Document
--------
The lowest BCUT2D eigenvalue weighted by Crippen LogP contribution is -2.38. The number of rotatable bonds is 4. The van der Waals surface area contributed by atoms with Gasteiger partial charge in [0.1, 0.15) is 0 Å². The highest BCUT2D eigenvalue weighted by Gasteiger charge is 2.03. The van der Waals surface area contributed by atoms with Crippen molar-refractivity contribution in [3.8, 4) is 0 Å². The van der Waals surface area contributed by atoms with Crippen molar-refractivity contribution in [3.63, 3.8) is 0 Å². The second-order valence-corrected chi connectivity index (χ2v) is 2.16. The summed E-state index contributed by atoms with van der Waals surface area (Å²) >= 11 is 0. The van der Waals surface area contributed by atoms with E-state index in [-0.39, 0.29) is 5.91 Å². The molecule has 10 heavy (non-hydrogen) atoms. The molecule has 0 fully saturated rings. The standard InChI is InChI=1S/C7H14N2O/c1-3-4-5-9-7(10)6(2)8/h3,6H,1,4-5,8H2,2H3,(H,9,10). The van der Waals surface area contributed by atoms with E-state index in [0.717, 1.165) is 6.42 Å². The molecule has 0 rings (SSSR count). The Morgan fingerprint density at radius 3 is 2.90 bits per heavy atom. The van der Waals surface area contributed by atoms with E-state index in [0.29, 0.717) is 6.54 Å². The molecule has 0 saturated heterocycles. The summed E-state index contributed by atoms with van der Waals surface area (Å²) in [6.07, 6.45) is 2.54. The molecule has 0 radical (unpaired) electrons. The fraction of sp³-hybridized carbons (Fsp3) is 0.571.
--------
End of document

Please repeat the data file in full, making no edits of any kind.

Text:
The lowest BCUT2D eigenvalue weighted by Crippen LogP contribution is -2.38. The number of rotatable bonds is 4. The van der Waals surface area contributed by atoms with Gasteiger partial charge in [0.1, 0.15) is 0 Å². The highest BCUT2D eigenvalue weighted by Gasteiger charge is 2.03. The van der Waals surface area contributed by atoms with Crippen molar-refractivity contribution in [3.8, 4) is 0 Å². The van der Waals surface area contributed by atoms with Crippen molar-refractivity contribution in [3.63, 3.8) is 0 Å². The second-order valence-corrected chi connectivity index (χ2v) is 2.16. The summed E-state index contributed by atoms with van der Waals surface area (Å²) >= 11 is 0. The van der Waals surface area contributed by atoms with E-state index in [-0.39, 0.29) is 5.91 Å². The molecule has 10 heavy (non-hydrogen) atoms. The molecule has 0 fully saturated rings. The standard InChI is InChI=1S/C7H14N2O/c1-3-4-5-9-7(10)6(2)8/h3,6H,1,4-5,8H2,2H3,(H,9,10). The van der Waals surface area contributed by atoms with E-state index in [0.717, 1.165) is 6.42 Å². The molecule has 0 rings (SSSR count). The Morgan fingerprint density at radius 3 is 2.90 bits per heavy atom. The van der Waals surface area contributed by atoms with E-state index in [0.29, 0.717) is 6.54 Å². The molecule has 0 saturated heterocycles. The summed E-state index contributed by atoms with van der Waals surface area (Å²) in [6.07, 6.45) is 2.54. The molecule has 0 radical (unpaired) electrons. The fraction of sp³-hybridized carbons (Fsp3) is 0.571.